Winsor & Newton is a proud supporter of The Fine Art Collective (TFAC), a global network committed to educating, connecting, and empowering artists the world over.
In this series, we talk to international members of the TFAC network whose passion for art materials and wealth of knowledge enables other artists to push the boundaries of their creativity.
Natalie O’Connor lives and practices in Australia, and facilitates workshops everywhere from Sydney to London.
“It’s important to me as an artist to respect the materials and make informed choices that connect on a conceptual level with the intended artwork,” O’Connor says. A native Australian, O’Connor is currently a lecturer at the School of Art at UNSW Art & Design, where she is also a candidate for a PhD, combining her interests in the effects of colour with the innovations of science and colour making at Winsor & Newton.
O’Connor has worked as TFAC’s resident artist across Australasia for 10 years, providing educational programs and technical advice on Winsor & Newton materials to captive audiences enthralled by her passion, knowledge, and challenging approach to traditional media.
In this Q&A, we delve into the ideas fuelling O’Connor’s practice, her relationship with art materials, and some of her top tips for aspiring artists.
Tell us a bit about your practice as an artist
As an artist, I am challenged by the physiology of colour and the idea of permanence. Some artists are quite happy with degradation in their artwork – it is part of their intention – and then there are artists who perpetuate the same practice without questioning why and how they use their materials.
Every colour behaves in a different way in different lighting conditions, and as artists we have to predict what that colour is going to do. In my recent work, LUISANT, my use of fluorescent colours challenges my ability to predict, as they will undergo changes as they fade and respond to different lighting conditions.
Why do you paint?
I was given a Winsor & Newton box set of oil colours for Christmas when I was 11 years old and I’ve been painting ever since. For me, creating an artwork in paint allows me to disappear into another world. Nothing can replace the tactility of paint and its magic. Painting makes me stop and think about the bigger questions in our world.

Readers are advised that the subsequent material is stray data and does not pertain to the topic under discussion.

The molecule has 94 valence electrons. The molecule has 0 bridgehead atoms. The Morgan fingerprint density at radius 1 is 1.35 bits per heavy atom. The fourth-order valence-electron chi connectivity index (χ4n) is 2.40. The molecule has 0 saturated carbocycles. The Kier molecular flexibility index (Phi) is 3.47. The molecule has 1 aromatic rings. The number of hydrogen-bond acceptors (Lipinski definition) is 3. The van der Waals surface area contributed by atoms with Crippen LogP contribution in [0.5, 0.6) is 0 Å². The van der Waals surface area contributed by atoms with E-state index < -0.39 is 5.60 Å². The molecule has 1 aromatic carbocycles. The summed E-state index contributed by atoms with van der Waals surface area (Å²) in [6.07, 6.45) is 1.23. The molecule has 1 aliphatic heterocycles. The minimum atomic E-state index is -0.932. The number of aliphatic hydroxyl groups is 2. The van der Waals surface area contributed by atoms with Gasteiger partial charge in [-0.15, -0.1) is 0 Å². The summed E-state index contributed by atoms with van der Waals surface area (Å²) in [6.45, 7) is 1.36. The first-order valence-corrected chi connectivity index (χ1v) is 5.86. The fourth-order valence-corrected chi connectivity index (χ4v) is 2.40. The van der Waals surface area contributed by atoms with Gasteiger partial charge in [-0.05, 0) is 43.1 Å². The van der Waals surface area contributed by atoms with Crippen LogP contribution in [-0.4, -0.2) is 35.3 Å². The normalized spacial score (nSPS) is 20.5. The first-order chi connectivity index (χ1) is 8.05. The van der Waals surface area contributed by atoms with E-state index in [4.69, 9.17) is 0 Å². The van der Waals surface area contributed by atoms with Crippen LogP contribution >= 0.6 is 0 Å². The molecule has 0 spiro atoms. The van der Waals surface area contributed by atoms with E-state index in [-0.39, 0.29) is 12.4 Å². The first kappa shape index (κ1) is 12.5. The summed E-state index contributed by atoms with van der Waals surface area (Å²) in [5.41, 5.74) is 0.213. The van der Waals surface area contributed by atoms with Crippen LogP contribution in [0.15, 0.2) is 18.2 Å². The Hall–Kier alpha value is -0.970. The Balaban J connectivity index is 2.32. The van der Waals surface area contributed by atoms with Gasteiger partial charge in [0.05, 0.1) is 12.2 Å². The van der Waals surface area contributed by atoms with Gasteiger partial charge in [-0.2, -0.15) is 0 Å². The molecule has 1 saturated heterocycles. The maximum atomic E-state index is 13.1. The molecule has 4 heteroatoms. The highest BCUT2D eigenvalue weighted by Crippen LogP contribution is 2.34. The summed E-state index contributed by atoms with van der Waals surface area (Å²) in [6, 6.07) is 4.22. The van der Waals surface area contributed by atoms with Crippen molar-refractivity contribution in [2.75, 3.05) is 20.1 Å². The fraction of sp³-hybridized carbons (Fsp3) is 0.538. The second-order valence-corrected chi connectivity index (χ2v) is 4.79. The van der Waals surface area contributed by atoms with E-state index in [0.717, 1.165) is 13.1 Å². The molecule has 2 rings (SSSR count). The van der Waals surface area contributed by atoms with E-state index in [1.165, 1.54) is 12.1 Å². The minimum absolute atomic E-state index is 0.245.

What materials do you work with most frequently?
I like variety and I always want to challenge my ideas. I often start with the idea or concept of the artwork and then I consider what artists’ colour (watercolour, oil or acrylic) would best communicate these ideas most sensitively, and with the most integrity.
Why do you use certain materials, and how do they inform your practice?
I do a lot of my preliminary work and ideas sketching in watercolour and I like to push the conventional use of each media. But I am always conscious of the need for best practice and the importance of using professional quality materials – respecting the ingredients.
Like all artists, I like to experiment. Acrylics hold so many possibilities that artists are still coming to learn. Winsor & Newton Professional Acrylics allow me to create very subtle dynamics with colour, so I have been working with them a lot recently. I’m working on an installation that explores the constant state of flux of colour and the ephemeral nature of artists’ colours.
As a teacher and working artist, what advice do you have for fellow artists wanting to establish a career?
First of all, find a space where you are comfortable to make art. It does not need to be huge and have all the bells and whistles – just a space that you can turn up to every day.
Secondly, you are not an artist if you do not make stuff, just as you are not a runner if you don’t run. No matter what you make, big or small, good or bad, it all contributes to making art. It’s all a part of the discipline and the road to developing your art practice.
And last of all, but most importantly, use the best possible materials you can afford, as it will become evident in your work and will reflect your ambition to be a professional.
What’s the most remarkable thing you have encountered as a teacher?
We are all artists, teachers and students, but with different experiences. We can all learn from each other.
Share three surprising facts about yourself.
Maybe not surprising!
- I financially supported my undergraduate art degree by singing and hosting karaoke shows in pubs in Sydney.
- I have two beautiful sons, Jack, who is 17, and Sam, 15.
- I have lived in 35 different homes in my life.